AMA urges senators not to abandon bipartisan stabilization talks

AMA urges senators not to abandon bipartisan stabilization talks
© Greg Nash

The American Medical Association on Tuesday rejected the latest ObamaCare repeal bill and called on Senate Republicans to keep working on a bipartisan short-term market stabilization bill.

In a letter to Senate Majority Leader Mitch McConnellAddison (Mitch) Mitchell McConnellDemocrats seize Senate floor to protest gun inaction: 'Put up or shut up' Democrats press for action on election security Hillicon Valley: Election security looms over funding talks | Antitrust enforcers in turf war | Facebook details new oversight board | Apple fights EU tax bill MORE (R-Ky.) and Senate Minority Leader Charles SchumerCharles (Chuck) Ellis SchumerSchumer, Pelosi push Trump to back universal background check bill Sinema says she would back Kennedy in race against Markey Democrats threaten to withhold defense votes over wall MORE (D-N.Y.), the influential doctors' group also urged the Senate to “reject any other legislative efforts that would jeopardize health insurance coverage for tens of millions of Americans.”

Instead, the group urged Republicans to work on a bipartisan effort to continue subsidy payments to insurers. President Trump has threatened to withhold those subsidies, which compensate insurers for lowering the out-of-pocket costs of low-income customers.

Ending the payments would likely lead to chaos in the private insurance market. Sens. Lamar AlexanderAndrew (Lamar) Lamar AlexanderHere are the lawmakers who aren't seeking reelection in 2020 EXCLUSIVE: Swing-state voters oppose 'surprise' medical bill legislation, Trump pollster warns The 13 Republicans needed to pass gun-control legislation MORE (R-Tenn.) and Patty MurrayPatricia (Patty) Lynn MurrayEXCLUSIVE: Swing-state voters oppose 'surprise' medical bill legislation, Trump pollster warns Overnight Health Care: Juul's lobbying efforts fall short as Trump moves to ban flavored e-cigarettes | Facebook removes fact check from anti-abortion video after criticism | Poll: Most Democrats want presidential candidate who would build on ObamaCare Trump's sinking polls embolden Democrats to play hardball MORE (D-Wash.) have been working on a bill to provide the payments in the short term while also giving states more flexibility.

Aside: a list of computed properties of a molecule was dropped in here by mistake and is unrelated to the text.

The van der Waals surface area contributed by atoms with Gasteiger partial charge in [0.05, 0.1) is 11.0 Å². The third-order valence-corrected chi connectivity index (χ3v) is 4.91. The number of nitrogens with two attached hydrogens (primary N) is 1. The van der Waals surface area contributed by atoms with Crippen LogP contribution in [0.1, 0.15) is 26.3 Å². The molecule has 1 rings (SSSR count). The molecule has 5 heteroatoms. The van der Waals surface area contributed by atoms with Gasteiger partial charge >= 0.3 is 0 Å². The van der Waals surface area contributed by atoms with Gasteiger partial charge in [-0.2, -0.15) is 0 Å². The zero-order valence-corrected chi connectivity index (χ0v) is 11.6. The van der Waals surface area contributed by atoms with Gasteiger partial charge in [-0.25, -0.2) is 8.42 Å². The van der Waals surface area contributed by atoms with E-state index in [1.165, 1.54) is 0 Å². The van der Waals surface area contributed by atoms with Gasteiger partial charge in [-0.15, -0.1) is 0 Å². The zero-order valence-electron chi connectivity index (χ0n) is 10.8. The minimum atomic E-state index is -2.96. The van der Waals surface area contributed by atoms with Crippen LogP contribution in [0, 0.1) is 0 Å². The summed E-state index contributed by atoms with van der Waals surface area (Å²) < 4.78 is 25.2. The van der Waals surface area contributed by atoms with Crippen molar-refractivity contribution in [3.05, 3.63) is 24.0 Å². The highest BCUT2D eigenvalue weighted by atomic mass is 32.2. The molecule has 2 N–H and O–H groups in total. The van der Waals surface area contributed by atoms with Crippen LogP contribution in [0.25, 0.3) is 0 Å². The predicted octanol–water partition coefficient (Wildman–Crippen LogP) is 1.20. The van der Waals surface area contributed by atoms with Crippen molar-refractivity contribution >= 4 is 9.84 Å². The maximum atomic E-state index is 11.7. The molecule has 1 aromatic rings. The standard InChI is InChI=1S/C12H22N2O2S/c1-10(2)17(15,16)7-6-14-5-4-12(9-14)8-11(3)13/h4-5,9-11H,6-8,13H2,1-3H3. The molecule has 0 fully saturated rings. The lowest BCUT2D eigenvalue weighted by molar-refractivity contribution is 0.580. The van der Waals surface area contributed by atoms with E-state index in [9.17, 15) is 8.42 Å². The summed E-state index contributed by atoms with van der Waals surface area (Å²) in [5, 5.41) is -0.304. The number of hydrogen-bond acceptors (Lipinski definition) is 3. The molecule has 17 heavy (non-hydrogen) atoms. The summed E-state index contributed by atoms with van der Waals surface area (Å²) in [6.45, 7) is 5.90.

With Senate leadership throwing its support behind the last-chance ObamaCare repeal, it’s unclear if that effort will continue.

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Sens. Bill CassidyWilliam (Bill) Morgan CassidyEXCLUSIVE: Swing-state voters oppose 'surprise' medical bill legislation, Trump pollster warns Republicans grumble over Trump shifting military funds to wall Push on 'surprise' medical bills hits new roadblocks MORE (R-La.) and Lindsey GrahamLindsey Olin GrahamTrump fires back at Graham over Iran criticism Overnight Defense: GOP wary of action on Iran | Pence says US 'locked and loaded' to defend allies | Iran's leader rules out talks with US Republicans wary of US action on Iran MORE (R-S.C.) are the main co-sponsors of the new bill. The legislation would end funding for ObamaCare’s subsidies to help people afford coverage and the money for Medicaid expansion, instead using that money for block grants to states. Democrats warn the block grants would be too small and would lead to cuts in Medicaid and other health spending.

The bill would also allow states to waive ObamaCare rules, including the prohibition on people with pre-existing conditions being charged higher premiums.  

“Similar to proposals that were considered in the Senate in July, we believe the Graham-Cassidy amendment would result in millions of Americans losing their health insurance coverage, destabilize health insurance markets, and decrease access to affordable coverage and care,” AMA CEO and Executive Vice President James Madara wrote.

The AMA also opposed the “skinny” ObamaCare repeal bill that failed in July, calling it a "toxic prescription.”